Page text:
These longer-term forecasts are fantasies.
While the mainstream prediction of some economic stabilization this year followed by modest GDP growth and continuing job losses makes sense, even this middle-of-the-road 6-month forecast is similar in reliability to a 2-week weather forecast during the spring or fall.
It might happen that way.
Exactly like a weather forecast, and for precisely the same scientific reasons, economic forecasts are relatively useful for a short-term outlook, and less and less meaningful for a longer term outlook.
I'm quite deliberate in this choice of language. Just as randomness changes the weather progressively more over time versus any specific scenario, the same effect applies to large economies. But while long-term weather usually follows seasonal averages with moderate deviation in most years, the long-term economy has more randomness and higher deviations.
Right now the biggest unknown is future evolution of expectations and the consequent choices individuals will make in response.
This is not at all predictable.
We can predict some aspects of the economy, such as national housing price changes, due to the highly consistent effects of supply versus demand -- when the supply of homes for sale is significantly more than 6-7 months worth, prices fall. The effect of significant supply along with significant expected shadow inventory (those with houses not currently on the market who would like to sell, and are waiting for the recession to ease) practically guarantee further price falls in many areas, and on national averages.
But some critical economic factors in the broad economy are fully unpredictable. That is, the degree of unforeseeable change is very high.
The economy is, after all, the joint decision of all of us together.
We can en masse pull back on our spending out of fear of job losses, creating a self-fulfilling outcome of continuing high job losses.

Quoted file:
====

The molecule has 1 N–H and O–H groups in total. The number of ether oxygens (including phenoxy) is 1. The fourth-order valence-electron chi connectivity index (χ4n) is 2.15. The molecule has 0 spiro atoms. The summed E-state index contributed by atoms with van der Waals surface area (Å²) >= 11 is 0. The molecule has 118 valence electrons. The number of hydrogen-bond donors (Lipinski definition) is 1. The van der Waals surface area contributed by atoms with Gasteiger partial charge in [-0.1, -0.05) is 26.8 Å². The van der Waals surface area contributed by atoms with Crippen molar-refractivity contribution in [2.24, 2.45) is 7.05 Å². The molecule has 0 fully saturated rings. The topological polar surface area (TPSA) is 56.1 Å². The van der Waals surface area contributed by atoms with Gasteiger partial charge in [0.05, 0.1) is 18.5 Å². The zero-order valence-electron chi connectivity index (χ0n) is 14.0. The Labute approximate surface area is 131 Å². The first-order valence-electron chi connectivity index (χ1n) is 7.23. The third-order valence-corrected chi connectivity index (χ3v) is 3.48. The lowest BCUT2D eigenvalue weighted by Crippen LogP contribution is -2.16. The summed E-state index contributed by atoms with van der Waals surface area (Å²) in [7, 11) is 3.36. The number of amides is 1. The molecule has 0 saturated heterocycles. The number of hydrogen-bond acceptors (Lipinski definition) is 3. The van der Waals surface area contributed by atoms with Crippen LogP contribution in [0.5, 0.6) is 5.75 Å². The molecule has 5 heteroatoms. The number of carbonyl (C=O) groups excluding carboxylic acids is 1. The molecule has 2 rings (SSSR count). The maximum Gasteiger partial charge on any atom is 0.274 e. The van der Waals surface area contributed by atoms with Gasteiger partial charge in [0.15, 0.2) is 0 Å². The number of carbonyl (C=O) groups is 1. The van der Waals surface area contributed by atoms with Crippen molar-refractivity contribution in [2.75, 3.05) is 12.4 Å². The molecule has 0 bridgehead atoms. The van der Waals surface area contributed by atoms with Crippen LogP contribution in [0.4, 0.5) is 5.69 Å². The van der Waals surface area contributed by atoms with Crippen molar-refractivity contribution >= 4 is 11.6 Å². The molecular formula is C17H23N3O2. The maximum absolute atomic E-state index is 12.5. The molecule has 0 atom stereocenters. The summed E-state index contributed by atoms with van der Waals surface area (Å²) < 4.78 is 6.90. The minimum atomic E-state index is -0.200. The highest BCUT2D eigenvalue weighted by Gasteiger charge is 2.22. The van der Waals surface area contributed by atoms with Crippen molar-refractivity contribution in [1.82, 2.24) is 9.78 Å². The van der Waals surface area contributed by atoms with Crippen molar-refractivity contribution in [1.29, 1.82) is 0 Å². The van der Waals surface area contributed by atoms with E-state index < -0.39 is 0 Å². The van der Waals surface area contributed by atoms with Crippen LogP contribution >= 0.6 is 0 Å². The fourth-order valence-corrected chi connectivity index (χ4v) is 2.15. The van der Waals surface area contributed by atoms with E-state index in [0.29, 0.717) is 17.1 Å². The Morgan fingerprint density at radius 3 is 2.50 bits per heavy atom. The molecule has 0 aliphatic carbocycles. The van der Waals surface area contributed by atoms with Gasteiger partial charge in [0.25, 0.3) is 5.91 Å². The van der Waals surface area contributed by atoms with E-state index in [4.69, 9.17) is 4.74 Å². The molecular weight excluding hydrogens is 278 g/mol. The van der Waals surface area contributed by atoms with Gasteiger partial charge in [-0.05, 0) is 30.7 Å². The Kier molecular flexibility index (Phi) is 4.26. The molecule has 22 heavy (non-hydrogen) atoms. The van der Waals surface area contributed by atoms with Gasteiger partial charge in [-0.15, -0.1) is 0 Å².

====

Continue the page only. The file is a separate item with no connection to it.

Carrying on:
Or we can en masse gain confidence in the economy, and thus feel more secure in our jobs, and spend a little more, creating a self-fulfilling outcome of reduced job losses, and even an improving economy.
The most crucial part of the stimulus program -- the American Recovery and Reinvestment Act of 2009 -- is how it affects general confidence in the economy.
This is because general confidence will determine changes in consumer spending of greater scope than the amount of actual stimulus spending.
A popular forecast like "weak growth of 0.5% in the 2nd half of the year" is only a guess.
Fortunately, one of the greater forces in the economy has changed direction.
We can all breathe a little easier to see this news today:
Consumer confidence extended its rebound in May, soaring to the highest level since last September as more shoppers are feeling the worst of the recession is behind them....
This is no small thing.
Sufficient confidence could give the actual stimulus dollars much more traction, leading to a very different economic outcome over time. How different? Well, long-term interest rates for instance depend on investor confidence in America, which in turn depends on the American economy, which itself depends on small changes adding up over time...
(Reuters) - U.S. consumer confidence rose in June to the highest since
February 2008, as expectations grew that the worst economic recession since the
Great Depression may be ending, a survey showed on Friday.
Today we also learned the savings rate has shot up to 6.9% for May from 5.6% in April. New unemployment claims are still very high, ticking back up a bit.
But of all the indicators, most key are confidence and actual consumer spending (up 0.3% month over month).
These two suggest some possibility of real stabilization, instead of a downward spiral. What's unknown is how many layoffs have been delayed on hope of a bigger rebound in spending. The next 2 months will decide if this stabilization is firm, or only a pause. But I'm cautiously hopeful that this stabilization can hold, so that the economy may be at the bottom here, instead of a worse scenario. It's not certain, but it's a good sign.